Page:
Is there a right way to refuse food?
Of course, food allergies are a greater concern. If certain foods give you a reaction severe enough to require medical attention, then you really need to do your homework as far as food preparation and ingredients go. It’s also very important to let your hosts and fellow travellers know about your medical condition and tell them what they should do if you are taken ill.
The more exotic the destination, the more likely you are going to be faced with food you may or may not recognise as food! If you really can’t stomach something, know how to refuse politely in accordance with local custom. I once hosted a lovely workawayer from Japan who had the habit of saying that she couldn’t eat certain foods. When I eventually asked her if she had any food allergies, she explained that she just didn’t like dairy products, but considered it bad manners to say so. However, over time she began to experiment by tasting yoghurt and milk, even though she hated the smell. When we offered her to try blue cheese one day, she asked us what the blue was. When she used her translator to find out what the streaks of mould were, her eyes almost popped out of her head, and on this occasion she was certain that she didn’t want to try it!
Food that is considered ‘appetising’ or ‘exquisite’ in one part of the world, can be seen as challenging or even unacceptable to people from another part of the world. As a traveller and a workaway host, you become more aware of and sensitive to these issues. Seeing how others eat gives you a greater insight into your own eating habits, which you may even reconsider or change as a result.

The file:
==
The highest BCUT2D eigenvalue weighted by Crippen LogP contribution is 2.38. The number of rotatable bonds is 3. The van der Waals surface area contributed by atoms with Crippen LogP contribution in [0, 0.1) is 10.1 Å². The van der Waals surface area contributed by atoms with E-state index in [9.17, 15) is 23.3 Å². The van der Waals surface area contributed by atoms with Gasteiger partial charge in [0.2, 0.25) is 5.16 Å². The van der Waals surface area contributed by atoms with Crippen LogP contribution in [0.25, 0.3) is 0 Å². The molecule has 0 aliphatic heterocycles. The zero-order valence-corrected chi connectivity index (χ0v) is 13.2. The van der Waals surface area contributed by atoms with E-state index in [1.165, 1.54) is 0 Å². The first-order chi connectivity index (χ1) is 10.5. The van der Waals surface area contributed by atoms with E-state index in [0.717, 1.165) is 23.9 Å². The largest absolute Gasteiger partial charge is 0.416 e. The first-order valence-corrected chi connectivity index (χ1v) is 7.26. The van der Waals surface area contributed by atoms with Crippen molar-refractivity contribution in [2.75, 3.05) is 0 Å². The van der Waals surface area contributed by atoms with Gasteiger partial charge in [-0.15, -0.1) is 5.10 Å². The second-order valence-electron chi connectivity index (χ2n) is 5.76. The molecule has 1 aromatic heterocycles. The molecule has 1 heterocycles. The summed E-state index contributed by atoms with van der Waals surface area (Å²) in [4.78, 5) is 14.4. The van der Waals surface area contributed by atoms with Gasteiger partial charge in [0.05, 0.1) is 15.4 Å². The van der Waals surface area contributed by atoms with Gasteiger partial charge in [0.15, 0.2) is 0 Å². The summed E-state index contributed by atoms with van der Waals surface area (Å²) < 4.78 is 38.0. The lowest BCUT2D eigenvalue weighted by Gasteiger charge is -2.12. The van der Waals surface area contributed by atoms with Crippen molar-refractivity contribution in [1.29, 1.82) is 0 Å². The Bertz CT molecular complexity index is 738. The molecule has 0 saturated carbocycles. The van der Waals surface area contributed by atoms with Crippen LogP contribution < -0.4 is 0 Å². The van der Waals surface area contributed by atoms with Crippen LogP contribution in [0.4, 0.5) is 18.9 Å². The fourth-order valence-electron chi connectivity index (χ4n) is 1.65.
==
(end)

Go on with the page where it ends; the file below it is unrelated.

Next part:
Knead your own bread – and share it with friends!
What you may lose in choice you could gain in quality of experience. There is nothing more satisfying than being able to pick — or even grow! — your own food or to try fresh seasonal products from a local farmer’s market. Fortunately, in most parts of the world you can find rice and veggies can be found, food that can be eaten by almost anyone.
If you do find that preparing your own food is the most practical option, offer to cook for your hosts as well. It’s a gesture which would surely be appreciated! If you can take part in the mealtime ritual by trying some of their home-cooking it would be a very rewarding experience, even if it means modifying what you would normally eat.
People are often proud of their cuisine and to offer a meal to someone is a way of introducing them to their culture and welcoming them, so refusing to take part in a culinary exchange would be a shame. Sharing a meal with someone implies more than just feeding your faces: it is no coincidence that the word ‘companion’ means ‘the one you share your bread with’, or cake for that matter! Being diabetic, for example, doesn’t exclude me from tasting sweet food. I just can’t overdo it, so I make exceptions for birthday cakes and home-made specialities.
However, I have found that sometimes it is useful to have a dietary restriction to fall back on! I have travelled with non-vegetarians who have wished that they had the same ‘excuse’ as I had to refuse certain foods. Instead, they were obliged to eat every last mouthful of the delicacy — bulls testicles, goat’s eyes, snails, chunks of pig fat in a stew — in question! But who knows, I might have missed out on discovering a whole new way of living and eating… they do say that insects are to become the food of the future!
Thanks very much to Jane for the useful insight and tips! Want to read more about food and travelling? Take a look at our Workaway Foodie session that features local recipes and workawayers’ food adventures abroad! Do you have any additional tips and experiences to share? Please let us know in the comments below! 🍴♥️